How do you clear up rosacea?
Given that there is no cure for the condition, the treatment for rosacea is focused on controlling the symptoms. This can be achieved with skincare, prescription drugs, and therapies that reduce skin redness and enlarged blood vessels.
Medications for rosacea consist of drugs that reduce skin redness, oral antibiotics for secondary infections, and acne drugs to clear up pimple-like lesions.
Certain lifestyle changes and home remedies can also help to control the symptoms of rosacea and prevent or reduce flare-ups. This includes identifying and avoiding rosacea triggers, protecting the face with sunscreen, taking care of your skin gently, and camouflaging any remaining redness with makeup.
The appearance of the skin in people with rosacea can also be improved through light and laser therapies, which are described below.
BBL laser for rosacea
Broadband light (BBL) is a non-invasive treatment that can correct many skin imperfections from deep within the skin without damaging the skin surface. In people with rosacea, the heat from the BBL laser is used to destroy the tiny superficial blood vessels in the face that look unsightly and cause redness. A series of 3-4 BBL treatments can reduce redness, clear up rosacea, and improve the overall appearance of the skin over time. Click the button below to learn more about BBL.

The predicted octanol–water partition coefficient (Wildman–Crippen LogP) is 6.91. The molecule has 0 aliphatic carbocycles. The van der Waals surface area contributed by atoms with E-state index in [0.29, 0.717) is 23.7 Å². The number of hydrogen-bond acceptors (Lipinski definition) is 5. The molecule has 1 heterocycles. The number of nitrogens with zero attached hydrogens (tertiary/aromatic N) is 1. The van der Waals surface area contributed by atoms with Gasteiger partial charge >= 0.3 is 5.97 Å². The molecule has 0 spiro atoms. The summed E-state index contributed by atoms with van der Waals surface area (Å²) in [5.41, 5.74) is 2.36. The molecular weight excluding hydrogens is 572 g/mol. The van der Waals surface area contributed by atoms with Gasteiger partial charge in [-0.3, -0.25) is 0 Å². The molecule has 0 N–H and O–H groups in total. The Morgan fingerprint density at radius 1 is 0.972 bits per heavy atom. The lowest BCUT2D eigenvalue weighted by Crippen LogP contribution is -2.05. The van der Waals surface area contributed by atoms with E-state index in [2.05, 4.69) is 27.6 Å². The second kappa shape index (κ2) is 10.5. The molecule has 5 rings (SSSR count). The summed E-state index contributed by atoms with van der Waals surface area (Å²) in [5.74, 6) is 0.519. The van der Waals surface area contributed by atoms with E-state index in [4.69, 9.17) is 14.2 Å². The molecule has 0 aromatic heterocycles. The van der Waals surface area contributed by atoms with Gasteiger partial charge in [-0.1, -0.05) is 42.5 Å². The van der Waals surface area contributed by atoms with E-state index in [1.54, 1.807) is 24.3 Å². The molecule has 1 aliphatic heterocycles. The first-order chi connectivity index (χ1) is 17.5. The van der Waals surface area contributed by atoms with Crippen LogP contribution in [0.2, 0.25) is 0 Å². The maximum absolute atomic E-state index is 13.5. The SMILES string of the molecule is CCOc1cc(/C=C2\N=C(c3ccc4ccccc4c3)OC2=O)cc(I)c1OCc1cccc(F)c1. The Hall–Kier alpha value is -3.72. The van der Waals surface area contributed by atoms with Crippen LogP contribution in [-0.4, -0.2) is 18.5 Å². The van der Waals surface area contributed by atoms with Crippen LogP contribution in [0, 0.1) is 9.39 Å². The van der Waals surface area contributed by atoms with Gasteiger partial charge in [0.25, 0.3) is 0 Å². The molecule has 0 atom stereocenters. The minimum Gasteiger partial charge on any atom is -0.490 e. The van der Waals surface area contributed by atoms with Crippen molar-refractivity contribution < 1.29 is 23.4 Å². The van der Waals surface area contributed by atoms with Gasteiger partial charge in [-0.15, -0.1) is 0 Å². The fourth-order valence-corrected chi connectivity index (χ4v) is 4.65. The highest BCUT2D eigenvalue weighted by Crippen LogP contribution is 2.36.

Vbeam laser for rosacea
Vbeam is an FDA-approved PDL (pulsed dye laser) that uses a 595 nm wavelength laser beam to treat vascular and pigmented lesions in the skin. The dilated blood vessels present under the skin surface in patients with rosacea can be treated effectively with Vbeam.
Vbeam is a safe way to reduce or eliminate the redness and flushing associated with rosacea. The affected areas will lighten noticeably after Vbeam and may even go away completely after several treatments. Additionally, Vbeam helps to decrease rosacea-induced pimple-like lesions.
The downtime and recovery period associated with Vbeam treatments is relatively short. Most patients experience slightly increased redness and swelling for 2-4 days after the treatment. Click the button below to learn more about Vbeam laser.
Hydrafacial for rosacea
Another excellent treatment option for rosacea is called the HydraFacial. It is a patented non-invasive skin treatment that involves three steps – deep cleansing, exfoliation, and hydration. A HydraFacial can treat a range of skin conditions, including acne and wrinkles. It is also very effective in patients with rosacea. The procedure soothes the skin and targets the redness and bumps. The customized serums used during HydraFacial for rosacea are safe enough for sensitive skin.
Rosacea can be a distressing condition to live with. The unsightly bumps and skin redness can leave you feeling anxious and self-conscious about your appearance, causing you to become withdrawn, frustrated, or angry. A reputable dermatology clinic, like Dermatology Center of Atlanta, can help you control your symptoms and reduce visible redness and blood vessels in the skin with the help of medications and/or laser and light therapies or HydraFacial. Click the button below to learn more about HydraFacial.